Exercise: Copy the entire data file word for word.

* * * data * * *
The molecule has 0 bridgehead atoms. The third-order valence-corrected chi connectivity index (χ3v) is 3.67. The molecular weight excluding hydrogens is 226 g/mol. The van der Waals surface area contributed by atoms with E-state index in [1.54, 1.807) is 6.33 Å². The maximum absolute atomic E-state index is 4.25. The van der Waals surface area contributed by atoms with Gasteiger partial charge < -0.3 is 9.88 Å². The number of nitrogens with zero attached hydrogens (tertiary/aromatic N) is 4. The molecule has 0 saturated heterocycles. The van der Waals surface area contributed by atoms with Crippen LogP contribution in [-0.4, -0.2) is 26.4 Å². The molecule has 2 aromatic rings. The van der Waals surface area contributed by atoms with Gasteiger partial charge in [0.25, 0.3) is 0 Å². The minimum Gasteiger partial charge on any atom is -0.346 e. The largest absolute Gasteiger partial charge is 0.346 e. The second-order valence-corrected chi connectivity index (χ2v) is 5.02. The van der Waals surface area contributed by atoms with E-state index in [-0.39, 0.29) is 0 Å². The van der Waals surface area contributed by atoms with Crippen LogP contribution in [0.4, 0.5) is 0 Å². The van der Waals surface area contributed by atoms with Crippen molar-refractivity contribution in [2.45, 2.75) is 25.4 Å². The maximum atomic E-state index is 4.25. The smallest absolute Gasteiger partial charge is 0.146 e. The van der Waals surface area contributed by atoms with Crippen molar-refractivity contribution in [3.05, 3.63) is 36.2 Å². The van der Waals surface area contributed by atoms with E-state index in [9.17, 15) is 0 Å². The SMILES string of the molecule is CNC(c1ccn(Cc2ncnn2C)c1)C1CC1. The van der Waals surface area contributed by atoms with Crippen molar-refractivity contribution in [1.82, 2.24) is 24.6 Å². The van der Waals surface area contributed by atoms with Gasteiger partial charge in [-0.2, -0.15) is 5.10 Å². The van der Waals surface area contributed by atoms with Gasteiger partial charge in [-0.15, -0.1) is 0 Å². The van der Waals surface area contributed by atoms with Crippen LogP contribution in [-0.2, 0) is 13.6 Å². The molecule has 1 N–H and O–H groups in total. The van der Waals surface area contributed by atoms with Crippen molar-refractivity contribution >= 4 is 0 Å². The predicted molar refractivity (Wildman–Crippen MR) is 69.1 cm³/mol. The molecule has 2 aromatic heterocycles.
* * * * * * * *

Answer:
The molecule has 0 bridgehead atoms. The third-order valence-corrected chi connectivity index (χ3v) is 3.67. The molecular weight excluding hydrogens is 226 g/mol. The van der Waals surface area contributed by atoms with E-state index in [1.54, 1.807) is 6.33 Å². The maximum absolute atomic E-state index is 4.25. The van der Waals surface area contributed by atoms with Gasteiger partial charge < -0.3 is 9.88 Å². The number of nitrogens with zero attached hydrogens (tertiary/aromatic N) is 4. The molecule has 0 saturated heterocycles. The van der Waals surface area contributed by atoms with Crippen LogP contribution in [-0.4, -0.2) is 26.4 Å². The molecule has 2 aromatic rings. The van der Waals surface area contributed by atoms with Gasteiger partial charge in [0.25, 0.3) is 0 Å². The minimum Gasteiger partial charge on any atom is -0.346 e. The largest absolute Gasteiger partial charge is 0.346 e. The second-order valence-corrected chi connectivity index (χ2v) is 5.02. The van der Waals surface area contributed by atoms with E-state index in [-0.39, 0.29) is 0 Å². The van der Waals surface area contributed by atoms with Crippen LogP contribution in [0.4, 0.5) is 0 Å². The van der Waals surface area contributed by atoms with Crippen molar-refractivity contribution in [2.45, 2.75) is 25.4 Å². The maximum atomic E-state index is 4.25. The smallest absolute Gasteiger partial charge is 0.146 e. The van der Waals surface area contributed by atoms with Crippen molar-refractivity contribution in [3.05, 3.63) is 36.2 Å². The van der Waals surface area contributed by atoms with E-state index in [9.17, 15) is 0 Å². The SMILES string of the molecule is CNC(c1ccn(Cc2ncnn2C)c1)C1CC1. The van der Waals surface area contributed by atoms with Crippen molar-refractivity contribution in [1.82, 2.24) is 24.6 Å². The van der Waals surface area contributed by atoms with Gasteiger partial charge in [-0.2, -0.15) is 5.10 Å². The van der Waals surface area contributed by atoms with Gasteiger partial charge in [-0.15, -0.1) is 0 Å². The van der Waals surface area contributed by atoms with Crippen LogP contribution in [-0.2, 0) is 13.6 Å². The molecule has 1 N–H and O–H groups in total. The van der Waals surface area contributed by atoms with Crippen molar-refractivity contribution >= 4 is 0 Å². The predicted molar refractivity (Wildman–Crippen MR) is 69.1 cm³/mol. The molecule has 2 aromatic heterocycles.